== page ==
• Rising tension: as Noah builds the ark, will anyone repent? as flood waters approach and rise, will anyone survive?
  • Climax: God remembers Noah. Ultimately, only Noah and his family are saved, and God reaffirms the creation blessing/mandate, to be fruitful and multiply. A new creation and a new humanity, right?
  • Resolution: Soon after the new creation, problems begin again, with Noah and his family indicating that humanity is yet in need of restoration and the promised saviour is yet to come.

So there’s the bare bones of a story there. But the problem is I’ve introduced a whole lot of stuff from earlier parts of the Bible – the backstory. Stuff like sin, that God is interested in doing something about it, that a redeemer was promised. Hence, the whole story of the Bible could be expressed as follows:

  • Main characters: one supremely good character (God) and a whole bunch of flawed ones (humanity)
  • Situation: the good God creates a good universe for humans to enjoy and steward under his rightful, loving rule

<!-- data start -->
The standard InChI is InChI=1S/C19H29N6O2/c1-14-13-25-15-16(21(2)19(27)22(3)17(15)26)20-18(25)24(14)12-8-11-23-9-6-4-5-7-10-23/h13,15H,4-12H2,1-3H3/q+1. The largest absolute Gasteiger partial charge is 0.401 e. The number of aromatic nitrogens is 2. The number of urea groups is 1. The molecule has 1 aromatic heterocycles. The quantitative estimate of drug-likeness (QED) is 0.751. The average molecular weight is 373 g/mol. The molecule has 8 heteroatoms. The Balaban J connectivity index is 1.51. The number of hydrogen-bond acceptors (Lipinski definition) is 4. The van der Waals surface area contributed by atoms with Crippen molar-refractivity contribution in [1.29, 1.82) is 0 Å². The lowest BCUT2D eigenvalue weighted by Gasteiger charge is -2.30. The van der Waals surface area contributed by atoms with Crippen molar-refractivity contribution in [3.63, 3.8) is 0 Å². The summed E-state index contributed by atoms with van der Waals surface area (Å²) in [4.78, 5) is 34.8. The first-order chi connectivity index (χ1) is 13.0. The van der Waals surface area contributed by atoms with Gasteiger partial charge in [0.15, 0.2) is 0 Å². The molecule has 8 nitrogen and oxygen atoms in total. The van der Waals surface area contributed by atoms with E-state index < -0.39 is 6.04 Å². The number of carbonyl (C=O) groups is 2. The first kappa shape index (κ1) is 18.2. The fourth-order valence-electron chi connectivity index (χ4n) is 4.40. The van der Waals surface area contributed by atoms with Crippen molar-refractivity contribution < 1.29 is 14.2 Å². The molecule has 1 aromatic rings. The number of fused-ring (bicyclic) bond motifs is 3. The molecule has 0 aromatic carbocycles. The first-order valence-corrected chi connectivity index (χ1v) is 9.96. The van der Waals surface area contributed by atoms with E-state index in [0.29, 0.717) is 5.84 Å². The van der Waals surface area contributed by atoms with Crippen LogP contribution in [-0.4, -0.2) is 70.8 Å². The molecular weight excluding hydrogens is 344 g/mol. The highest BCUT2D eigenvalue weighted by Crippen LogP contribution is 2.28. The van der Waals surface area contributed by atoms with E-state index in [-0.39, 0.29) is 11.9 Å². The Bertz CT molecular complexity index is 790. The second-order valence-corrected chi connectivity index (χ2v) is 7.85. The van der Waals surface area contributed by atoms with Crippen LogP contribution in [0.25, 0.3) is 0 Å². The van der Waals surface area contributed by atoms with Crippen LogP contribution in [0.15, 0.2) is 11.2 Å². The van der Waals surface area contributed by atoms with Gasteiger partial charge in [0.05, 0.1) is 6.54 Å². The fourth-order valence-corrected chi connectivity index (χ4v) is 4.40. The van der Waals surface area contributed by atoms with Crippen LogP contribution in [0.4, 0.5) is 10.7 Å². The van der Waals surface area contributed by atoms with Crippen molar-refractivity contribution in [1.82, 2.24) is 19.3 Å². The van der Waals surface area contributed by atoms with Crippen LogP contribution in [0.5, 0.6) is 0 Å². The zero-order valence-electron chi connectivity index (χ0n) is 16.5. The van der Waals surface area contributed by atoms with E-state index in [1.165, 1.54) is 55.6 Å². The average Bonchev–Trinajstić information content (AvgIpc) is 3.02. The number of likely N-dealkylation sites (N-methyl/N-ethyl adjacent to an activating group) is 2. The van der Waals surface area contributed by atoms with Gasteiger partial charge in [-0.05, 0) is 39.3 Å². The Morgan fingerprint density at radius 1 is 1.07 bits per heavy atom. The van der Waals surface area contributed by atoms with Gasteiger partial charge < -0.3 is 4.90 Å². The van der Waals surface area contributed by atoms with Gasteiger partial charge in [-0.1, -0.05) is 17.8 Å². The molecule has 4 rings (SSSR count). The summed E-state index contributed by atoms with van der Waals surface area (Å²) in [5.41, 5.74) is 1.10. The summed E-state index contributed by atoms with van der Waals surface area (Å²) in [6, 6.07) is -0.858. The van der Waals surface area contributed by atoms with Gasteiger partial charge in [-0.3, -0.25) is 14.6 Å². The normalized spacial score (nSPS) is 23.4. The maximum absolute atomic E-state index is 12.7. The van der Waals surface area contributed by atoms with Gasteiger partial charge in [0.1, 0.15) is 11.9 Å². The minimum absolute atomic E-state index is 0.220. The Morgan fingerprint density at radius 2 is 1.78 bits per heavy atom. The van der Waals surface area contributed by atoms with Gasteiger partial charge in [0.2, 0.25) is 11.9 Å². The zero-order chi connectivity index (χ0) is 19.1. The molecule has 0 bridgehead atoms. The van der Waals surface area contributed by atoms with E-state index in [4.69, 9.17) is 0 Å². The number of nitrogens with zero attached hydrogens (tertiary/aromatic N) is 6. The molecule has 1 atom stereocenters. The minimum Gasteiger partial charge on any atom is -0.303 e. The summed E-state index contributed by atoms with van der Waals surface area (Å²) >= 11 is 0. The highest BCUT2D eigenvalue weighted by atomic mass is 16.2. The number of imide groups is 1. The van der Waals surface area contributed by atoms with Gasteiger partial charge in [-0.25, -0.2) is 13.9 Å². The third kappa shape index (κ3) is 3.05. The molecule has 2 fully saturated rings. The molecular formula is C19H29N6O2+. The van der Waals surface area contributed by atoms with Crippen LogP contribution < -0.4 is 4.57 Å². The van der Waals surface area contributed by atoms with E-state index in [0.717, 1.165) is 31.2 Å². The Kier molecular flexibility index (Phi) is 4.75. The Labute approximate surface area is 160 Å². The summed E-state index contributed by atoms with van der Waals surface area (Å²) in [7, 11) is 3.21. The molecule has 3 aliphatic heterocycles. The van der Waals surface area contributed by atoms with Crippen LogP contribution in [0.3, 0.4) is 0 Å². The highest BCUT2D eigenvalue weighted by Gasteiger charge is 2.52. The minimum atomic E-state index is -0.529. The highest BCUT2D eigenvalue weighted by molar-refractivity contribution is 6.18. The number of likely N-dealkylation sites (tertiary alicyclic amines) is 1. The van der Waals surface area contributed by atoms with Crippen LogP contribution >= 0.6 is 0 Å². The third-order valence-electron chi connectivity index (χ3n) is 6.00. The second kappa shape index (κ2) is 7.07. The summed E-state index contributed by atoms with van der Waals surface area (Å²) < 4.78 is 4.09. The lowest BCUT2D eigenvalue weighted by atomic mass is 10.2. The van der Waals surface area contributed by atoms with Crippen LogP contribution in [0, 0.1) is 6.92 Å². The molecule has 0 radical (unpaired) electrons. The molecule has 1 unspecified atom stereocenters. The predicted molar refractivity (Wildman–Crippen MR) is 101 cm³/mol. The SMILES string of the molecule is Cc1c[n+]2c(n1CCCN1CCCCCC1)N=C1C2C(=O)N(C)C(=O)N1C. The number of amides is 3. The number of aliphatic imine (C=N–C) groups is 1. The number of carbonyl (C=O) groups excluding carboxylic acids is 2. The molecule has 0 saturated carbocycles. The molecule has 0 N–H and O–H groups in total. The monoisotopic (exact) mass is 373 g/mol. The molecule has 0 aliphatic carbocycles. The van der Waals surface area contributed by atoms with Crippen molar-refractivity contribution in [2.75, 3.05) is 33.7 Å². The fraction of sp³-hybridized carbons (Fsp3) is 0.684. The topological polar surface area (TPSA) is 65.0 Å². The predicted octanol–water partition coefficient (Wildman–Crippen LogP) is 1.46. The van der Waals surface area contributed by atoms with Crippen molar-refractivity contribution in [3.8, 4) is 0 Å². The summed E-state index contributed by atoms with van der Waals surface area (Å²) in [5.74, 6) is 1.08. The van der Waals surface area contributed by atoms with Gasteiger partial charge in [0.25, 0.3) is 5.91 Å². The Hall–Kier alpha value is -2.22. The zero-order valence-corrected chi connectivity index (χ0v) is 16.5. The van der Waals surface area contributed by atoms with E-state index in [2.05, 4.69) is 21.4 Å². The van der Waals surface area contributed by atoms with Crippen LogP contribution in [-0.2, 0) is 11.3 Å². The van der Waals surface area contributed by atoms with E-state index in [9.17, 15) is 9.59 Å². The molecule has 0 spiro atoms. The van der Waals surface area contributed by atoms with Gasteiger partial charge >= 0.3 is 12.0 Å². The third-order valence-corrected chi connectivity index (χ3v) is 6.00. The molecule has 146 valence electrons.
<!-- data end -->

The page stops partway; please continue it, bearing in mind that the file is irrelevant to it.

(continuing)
• Inciting incident: humanity rebels against God but God promises a redeemer
  • Rising tension: What will God do to fix the sin problem? Where is the promised saviour? why can’t Israel be faithful? Can God and man be friends again? [<- Noah fits in here]
  • Climax: Jesus’ life, death and resurrection for sin, for sinners, for salvation brings the opportunity for reconciliation between God and humanity
  • Resolution: With Christ as King, humans can properly love God and love neighbour now and into eternity

The Biblical account of Noah, then, is seen as a story within a story of salvation history, which connects the beginning of the creation, the fall, to the redemption won by Jesus, and an ultimate new creation. This is why Christians care about the treatment of the text. Ultimately, in some way, it points us forward to Jesus. As salvation history, the Bible’s primary focus is theological and Christological.